Because the Dodgers can apparently never have too many current and former closers in the bullpen, Joel Sherman of the New York Post reports that they’re “trying hard” to acquire Joaquin Benoit from the Padres.
Yesterday reports had Benoit being pursued by multiple teams, including the Dodgers, so it sounds like they’ve decided to focus in on the 37-year-old right-hander.
Benoit took over as San Diego’s closer following the Huston Street trade and has a 1.88 ERA in 43 innings along with a 51/13 K/BB ratio. Last season he saved 24 games for the Tigers with a 2.01 ERA and 73/22 K/BB ratio in 67 innings and Benoit has been an elite reliever for five straight seasons.
He’s also owed $8 million next season with an $8 million option or $1.5 million buyout for 2016 as part of a deal signed this winter, so it’s hard to imagine the Padres getting a ton in return for a 37-year-old reliever beyond the salary relief.
Yankees outfielder Aaron Judge found himself front-and-center in a weird play in the bottom of the fourth inning during Game 4 of the ALCS on Tuesday evening. Judge drew a walk to lead off the frame. After Didi Gregorius lined out, Gary Sanchez flied out to shallow right-center.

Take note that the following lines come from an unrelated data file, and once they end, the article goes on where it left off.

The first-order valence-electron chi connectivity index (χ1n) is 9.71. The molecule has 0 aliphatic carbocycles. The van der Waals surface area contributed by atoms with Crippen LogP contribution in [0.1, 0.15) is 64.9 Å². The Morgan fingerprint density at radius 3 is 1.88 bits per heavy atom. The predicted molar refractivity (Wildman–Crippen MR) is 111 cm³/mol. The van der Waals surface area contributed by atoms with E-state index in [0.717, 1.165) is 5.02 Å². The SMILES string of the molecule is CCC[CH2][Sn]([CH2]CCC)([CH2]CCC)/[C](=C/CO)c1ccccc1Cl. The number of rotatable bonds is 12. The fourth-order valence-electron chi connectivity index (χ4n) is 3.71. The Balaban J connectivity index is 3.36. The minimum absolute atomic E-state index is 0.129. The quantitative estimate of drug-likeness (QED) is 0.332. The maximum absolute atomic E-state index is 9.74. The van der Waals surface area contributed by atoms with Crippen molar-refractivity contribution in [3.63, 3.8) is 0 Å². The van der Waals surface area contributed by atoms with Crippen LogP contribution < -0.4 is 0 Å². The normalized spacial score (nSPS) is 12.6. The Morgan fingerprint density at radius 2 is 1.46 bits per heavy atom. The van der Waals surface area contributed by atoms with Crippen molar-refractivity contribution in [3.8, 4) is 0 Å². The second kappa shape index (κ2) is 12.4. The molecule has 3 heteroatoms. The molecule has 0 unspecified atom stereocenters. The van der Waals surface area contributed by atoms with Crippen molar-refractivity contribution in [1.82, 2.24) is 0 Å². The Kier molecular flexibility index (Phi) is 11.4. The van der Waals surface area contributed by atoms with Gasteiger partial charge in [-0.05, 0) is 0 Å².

Judge must have thought the ball had a high probability of falling in for a hit, so he was past the second base bag around the time he realized his mistake. He retraced his steps, running back to first base. Reddick’s throw hopped a couple of times but first base umpire Jerry Meals called Judge out on the tag-up play.
Manager Joe Girardi requested a review and the call was overturned: Judge was safe. However, Astros manager A.J. Hinch wanted to challenge that Judge did not re-touch second base on his way back. Rather than issuing a formal challenge, the Astros had to appeal the play by having starter Lance McCullers throw to second base, at which point second base umpire Jim Reynolds would issue a ruling. McCullers was a bit hasty, though, and made his appeal throw before Greg Bird stepped into the batter’s box. Reynolds told McCullers that he had to wait. So, McCullers again made his appeal throw.
This time, Judge was running and he was simply tagged out at second base for the final out of the inning. No need for a review.
As Ken Rosenthal explained on the FS1 broadcast, the Yankees were trying to “beat the police.” They knew Judge would have been ruled out — replays clearly showed he never re-touched the base — so they had nothing to lose by sending Judge. If he was safe, the Astros would no longer be able to appeal the play. If he’s out, then it’s the same outcome they would have had anyway.